For weeks Senate Republicans led by Majority Leader Mitch McConnell have sought a clean renewal of the Patriot Act authority that authorizes the National Security Agency to spy on the phone records of millions of Americans – the program a federal appeals court declared illegal last Thursday.

In the most significant victory for privacy and civil liberties advocates since NSA whistleblower Edward Snowden revealed the program almost two years ago, the Second U.S. Circuit Court of Appeals ruled that Section 215 of the Patriot Act – which expires at the end of the month – does not permit the bulk collection of Americans’ landline telephone records.

“This decision is a resounding victory for the rule of law,” American Civil Liberties Union attorney Alex Abdo, who argued the case before the court in September, said in a statement.

“For years, the government secretly spied on millions of innocent Americans based on a shockingly broad interpretation of its authority. The court rightly rejected the government’s theory that it may stockpile information on all of us in case that information proves useful in the future. Mass surveillance does not make us any safer, and it is fundamentally incompatible with the privacy necessary in a free society.”

The ACLU brought the case, ACLU v. Clapper, against the government shortly after the leaks by Snowden revealed the government was collecting, storing and surveilling en masse the landline telephony metadata of virtually all Americans – including telephone numbers, dialed numbers, call durations and locations.

Director of National Intelligence James Clapper denied the existence of what has since been dubbed the “215 Program” during a congressional hearing months before the Snowden leak.

“The current reform proposals from Congress look anemic in light of the serious issues raised by the Second Circuit,” Anthony D. Romero, executive director of the American Civil Liberties Union, said in a statement. “Congress needs to up its reform game if it’s going to address the court’s concerns.”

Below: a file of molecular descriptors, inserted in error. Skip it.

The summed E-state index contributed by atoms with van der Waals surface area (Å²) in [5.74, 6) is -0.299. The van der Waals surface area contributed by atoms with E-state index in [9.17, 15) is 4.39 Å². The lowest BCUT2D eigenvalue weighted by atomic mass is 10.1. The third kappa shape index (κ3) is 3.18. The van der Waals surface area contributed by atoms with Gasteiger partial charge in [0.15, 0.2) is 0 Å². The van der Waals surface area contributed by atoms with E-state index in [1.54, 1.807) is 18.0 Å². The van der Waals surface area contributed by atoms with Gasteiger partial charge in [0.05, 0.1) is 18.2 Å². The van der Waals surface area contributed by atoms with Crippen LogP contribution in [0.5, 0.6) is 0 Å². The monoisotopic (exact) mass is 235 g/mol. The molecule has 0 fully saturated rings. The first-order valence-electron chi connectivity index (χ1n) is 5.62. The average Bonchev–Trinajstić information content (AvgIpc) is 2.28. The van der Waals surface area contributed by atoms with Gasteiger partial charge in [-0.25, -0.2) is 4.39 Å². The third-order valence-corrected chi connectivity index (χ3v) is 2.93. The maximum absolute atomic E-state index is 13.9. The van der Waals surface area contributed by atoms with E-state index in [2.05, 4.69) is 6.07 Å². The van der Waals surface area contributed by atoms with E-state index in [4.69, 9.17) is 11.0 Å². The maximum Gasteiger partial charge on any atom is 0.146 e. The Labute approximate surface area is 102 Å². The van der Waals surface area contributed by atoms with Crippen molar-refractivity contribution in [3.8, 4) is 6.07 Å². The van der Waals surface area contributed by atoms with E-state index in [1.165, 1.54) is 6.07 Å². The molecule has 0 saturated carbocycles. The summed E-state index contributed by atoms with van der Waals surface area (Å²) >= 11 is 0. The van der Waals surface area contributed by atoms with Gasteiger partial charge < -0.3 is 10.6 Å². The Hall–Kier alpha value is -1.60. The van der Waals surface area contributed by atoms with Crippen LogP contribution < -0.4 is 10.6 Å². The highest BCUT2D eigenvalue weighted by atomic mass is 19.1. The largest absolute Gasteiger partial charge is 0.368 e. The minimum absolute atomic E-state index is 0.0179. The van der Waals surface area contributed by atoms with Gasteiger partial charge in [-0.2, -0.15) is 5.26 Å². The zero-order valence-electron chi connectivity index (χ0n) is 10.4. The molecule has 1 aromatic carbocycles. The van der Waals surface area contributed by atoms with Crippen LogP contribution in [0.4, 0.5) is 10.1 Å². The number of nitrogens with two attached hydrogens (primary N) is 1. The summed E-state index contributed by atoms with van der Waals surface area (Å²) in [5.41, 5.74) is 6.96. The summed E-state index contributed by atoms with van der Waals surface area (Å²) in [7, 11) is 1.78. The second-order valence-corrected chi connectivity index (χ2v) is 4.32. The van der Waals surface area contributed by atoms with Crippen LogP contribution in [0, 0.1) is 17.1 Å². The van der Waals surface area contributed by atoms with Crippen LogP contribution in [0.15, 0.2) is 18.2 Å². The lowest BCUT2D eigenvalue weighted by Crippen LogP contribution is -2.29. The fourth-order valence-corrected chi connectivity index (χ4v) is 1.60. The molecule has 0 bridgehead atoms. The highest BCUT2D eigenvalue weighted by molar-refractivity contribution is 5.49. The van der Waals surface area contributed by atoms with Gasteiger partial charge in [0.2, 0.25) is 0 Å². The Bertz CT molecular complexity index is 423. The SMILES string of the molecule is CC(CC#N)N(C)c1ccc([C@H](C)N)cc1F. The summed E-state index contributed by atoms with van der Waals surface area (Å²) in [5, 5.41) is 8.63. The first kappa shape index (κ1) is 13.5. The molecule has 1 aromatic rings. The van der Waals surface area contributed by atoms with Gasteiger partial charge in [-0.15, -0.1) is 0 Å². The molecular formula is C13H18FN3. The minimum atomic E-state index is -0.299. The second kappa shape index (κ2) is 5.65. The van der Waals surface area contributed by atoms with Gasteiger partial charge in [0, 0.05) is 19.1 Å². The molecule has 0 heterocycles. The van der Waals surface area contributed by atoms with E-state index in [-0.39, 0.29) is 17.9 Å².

Those reforms include The U.S.A. Freedom Act, which principally addresses the 215 Program by reauthorizing Section 215 of the Patriot Act, but with a host of reforms.

Those include moving the storage of records to a third party, requiring the government to get warrants to search for specific data, a reduction in the scope of individuals NSA can surveil and the addition of a privacy and civil liberties advocate to the Foreign Intelligence Surveillance Court, which approves warrants for the intelligence community in secret.

The legislation passed in the House last summer but failed to overcome a cloture vote in the Senate in November – the result of a last-minute campaign against the bill by McConnell and Senate Republicans, many of whom alleged the reforms would open the U.S. up to attack by terrorist groups such as ISIS in the Middle East.

With roughly two weeks of legislative calendar space left on Congress’ docket before the legal underpinning of the 215 Program expires – and with the House preparing for another vote on the Freedom Act next week, which is largely expected to pass – those arguments have grown more vehement in the upper chamber.

Last Thursday’s ruling against the government in NSA v. Clapper couldn’t have come at a worse time for McConnell and Senate Republicans, who have only dug in deeper since the ruling.

“Under Section 215, the NSA cannot listen to the phone calls of Americans at all,” McConnell said in response to the ruling Thursday. “If our intelligence community cannot connect the dots of information, we cannot stop this determined enemy from launching attacks.”

But can McConnell reauthorize a program based on a legal interpretation a federal judiciary just declared unfounded? According to national security lawyer Bradley Moss, associate counsel at the Law Office of Mark Zaid, there’s already precedence for such a move.

“The immediate comparison that comes to mind are the Military Commissions Acts of 2006 and 2009, which were meant as legislative fixes to the legal flaws identified by the Supreme Court in Hamdan v. Rumsfeld and Boumediene v. Bush,” Moss told InsideSources.